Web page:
How to Manage an Independent Contractor
Author: Christine P. Corrigan
Independent contractors offer an employer flexibility to meet staffing demands and expertise in areas outside of the employer's business. Like the employers that hire them, independent contractors run their own businesses, set their own schedules, balance conflicting demands and generally work in their own offices without direct supervision. Independent contractors are their own bosses; they are not employees. If an employer manages an independent contractor like an employee, it runs the risk that a governmental agency or a court could reclassify the independent contractors as an employee, resulting in significant financial liabilities.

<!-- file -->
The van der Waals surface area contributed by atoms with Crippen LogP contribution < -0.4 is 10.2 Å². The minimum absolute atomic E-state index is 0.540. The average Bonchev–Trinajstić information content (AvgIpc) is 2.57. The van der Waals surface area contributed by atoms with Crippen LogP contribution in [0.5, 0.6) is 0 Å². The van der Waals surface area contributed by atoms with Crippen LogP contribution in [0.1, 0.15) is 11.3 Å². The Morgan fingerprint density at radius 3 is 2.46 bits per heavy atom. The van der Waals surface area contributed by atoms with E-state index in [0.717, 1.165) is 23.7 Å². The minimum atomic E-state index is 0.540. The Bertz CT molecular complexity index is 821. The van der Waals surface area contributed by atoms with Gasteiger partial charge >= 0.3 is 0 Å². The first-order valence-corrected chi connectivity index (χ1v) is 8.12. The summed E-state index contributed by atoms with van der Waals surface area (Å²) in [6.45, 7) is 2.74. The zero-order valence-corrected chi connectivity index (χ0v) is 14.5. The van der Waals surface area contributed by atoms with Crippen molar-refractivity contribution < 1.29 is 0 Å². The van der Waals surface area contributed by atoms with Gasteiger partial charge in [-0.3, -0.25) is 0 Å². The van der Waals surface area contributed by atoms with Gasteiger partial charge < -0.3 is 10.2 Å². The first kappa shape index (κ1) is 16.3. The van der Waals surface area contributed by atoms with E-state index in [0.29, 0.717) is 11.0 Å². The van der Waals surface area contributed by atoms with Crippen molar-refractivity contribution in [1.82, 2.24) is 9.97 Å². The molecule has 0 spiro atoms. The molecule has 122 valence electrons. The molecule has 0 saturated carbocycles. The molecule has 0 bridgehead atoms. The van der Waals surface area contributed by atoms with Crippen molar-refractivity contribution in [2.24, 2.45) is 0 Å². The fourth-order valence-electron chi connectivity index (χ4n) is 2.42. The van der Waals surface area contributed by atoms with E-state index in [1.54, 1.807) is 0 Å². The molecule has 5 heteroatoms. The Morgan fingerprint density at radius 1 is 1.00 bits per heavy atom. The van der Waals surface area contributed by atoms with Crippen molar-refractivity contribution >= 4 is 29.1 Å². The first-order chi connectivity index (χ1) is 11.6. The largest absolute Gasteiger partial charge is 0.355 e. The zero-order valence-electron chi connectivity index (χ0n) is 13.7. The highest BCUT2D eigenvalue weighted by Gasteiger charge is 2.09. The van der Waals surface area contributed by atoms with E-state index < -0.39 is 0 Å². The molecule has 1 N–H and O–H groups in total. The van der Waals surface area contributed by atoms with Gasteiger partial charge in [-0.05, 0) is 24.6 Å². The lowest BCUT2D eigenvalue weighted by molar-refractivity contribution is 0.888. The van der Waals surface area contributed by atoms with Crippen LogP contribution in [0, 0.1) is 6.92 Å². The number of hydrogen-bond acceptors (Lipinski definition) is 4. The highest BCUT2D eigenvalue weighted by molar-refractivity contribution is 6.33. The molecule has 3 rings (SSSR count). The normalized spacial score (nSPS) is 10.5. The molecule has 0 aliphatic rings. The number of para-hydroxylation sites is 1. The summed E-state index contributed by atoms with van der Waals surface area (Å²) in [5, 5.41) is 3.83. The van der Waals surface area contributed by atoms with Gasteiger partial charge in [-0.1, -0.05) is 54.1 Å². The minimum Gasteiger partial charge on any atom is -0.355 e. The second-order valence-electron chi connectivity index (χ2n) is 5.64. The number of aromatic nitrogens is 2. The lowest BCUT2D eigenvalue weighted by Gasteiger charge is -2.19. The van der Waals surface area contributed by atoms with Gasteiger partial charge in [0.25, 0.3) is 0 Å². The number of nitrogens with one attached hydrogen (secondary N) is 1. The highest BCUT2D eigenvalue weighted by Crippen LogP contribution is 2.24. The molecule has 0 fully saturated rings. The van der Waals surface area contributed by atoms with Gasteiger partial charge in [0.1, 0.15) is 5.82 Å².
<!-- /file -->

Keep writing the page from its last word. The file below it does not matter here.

To manage independent contractors effectively, an employer should set clear expectations about the project's scope, budget and timeline; keep the lines of communication open; and pay independent contractors promptly so that they will want to do business again. An employer should avoid actions that could result in a reclassification of the parties' relationship.
After hiring an independent contractor, an employer should consider following the steps set forth below to manage the independent contractor.